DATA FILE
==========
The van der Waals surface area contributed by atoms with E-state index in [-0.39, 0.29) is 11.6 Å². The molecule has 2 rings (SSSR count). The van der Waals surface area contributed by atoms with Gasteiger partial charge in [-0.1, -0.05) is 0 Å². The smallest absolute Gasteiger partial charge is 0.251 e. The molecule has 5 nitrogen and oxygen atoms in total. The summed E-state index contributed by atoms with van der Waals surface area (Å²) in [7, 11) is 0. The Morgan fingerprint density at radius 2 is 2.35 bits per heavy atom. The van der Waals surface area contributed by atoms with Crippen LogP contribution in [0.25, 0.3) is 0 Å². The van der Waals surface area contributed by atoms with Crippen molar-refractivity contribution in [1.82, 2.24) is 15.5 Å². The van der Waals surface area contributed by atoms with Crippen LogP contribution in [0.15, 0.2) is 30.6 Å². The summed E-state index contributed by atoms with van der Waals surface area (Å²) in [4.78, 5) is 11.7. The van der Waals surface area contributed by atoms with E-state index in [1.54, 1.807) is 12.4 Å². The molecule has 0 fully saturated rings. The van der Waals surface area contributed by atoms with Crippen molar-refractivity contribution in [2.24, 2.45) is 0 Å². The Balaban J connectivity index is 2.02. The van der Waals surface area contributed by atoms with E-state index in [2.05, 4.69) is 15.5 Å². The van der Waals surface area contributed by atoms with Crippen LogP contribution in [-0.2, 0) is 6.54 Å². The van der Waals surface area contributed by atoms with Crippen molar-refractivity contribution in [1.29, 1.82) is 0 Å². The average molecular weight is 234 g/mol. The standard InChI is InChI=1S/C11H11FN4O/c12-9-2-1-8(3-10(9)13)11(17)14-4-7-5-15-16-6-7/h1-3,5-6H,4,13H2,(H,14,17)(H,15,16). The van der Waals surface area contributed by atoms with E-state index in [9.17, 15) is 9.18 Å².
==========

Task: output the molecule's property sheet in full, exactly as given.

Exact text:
The van der Waals surface area contributed by atoms with E-state index in [-0.39, 0.29) is 11.6 Å². The molecule has 2 rings (SSSR count). The van der Waals surface area contributed by atoms with Gasteiger partial charge in [-0.1, -0.05) is 0 Å². The smallest absolute Gasteiger partial charge is 0.251 e. The molecule has 5 nitrogen and oxygen atoms in total. The summed E-state index contributed by atoms with van der Waals surface area (Å²) in [7, 11) is 0. The Morgan fingerprint density at radius 2 is 2.35 bits per heavy atom. The van der Waals surface area contributed by atoms with Crippen LogP contribution in [0.25, 0.3) is 0 Å². The van der Waals surface area contributed by atoms with Crippen molar-refractivity contribution in [1.82, 2.24) is 15.5 Å². The van der Waals surface area contributed by atoms with Crippen LogP contribution in [0.15, 0.2) is 30.6 Å². The summed E-state index contributed by atoms with van der Waals surface area (Å²) in [4.78, 5) is 11.7. The van der Waals surface area contributed by atoms with E-state index in [1.54, 1.807) is 12.4 Å². The molecule has 0 fully saturated rings. The van der Waals surface area contributed by atoms with Crippen molar-refractivity contribution in [2.24, 2.45) is 0 Å². The Balaban J connectivity index is 2.02. The van der Waals surface area contributed by atoms with E-state index in [2.05, 4.69) is 15.5 Å². The van der Waals surface area contributed by atoms with Crippen LogP contribution in [-0.2, 0) is 6.54 Å². The van der Waals surface area contributed by atoms with Crippen molar-refractivity contribution in [1.29, 1.82) is 0 Å². The average molecular weight is 234 g/mol. The standard InChI is InChI=1S/C11H11FN4O/c12-9-2-1-8(3-10(9)13)11(17)14-4-7-5-15-16-6-7/h1-3,5-6H,4,13H2,(H,14,17)(H,15,16). The van der Waals surface area contributed by atoms with E-state index in [9.17, 15) is 9.18 Å².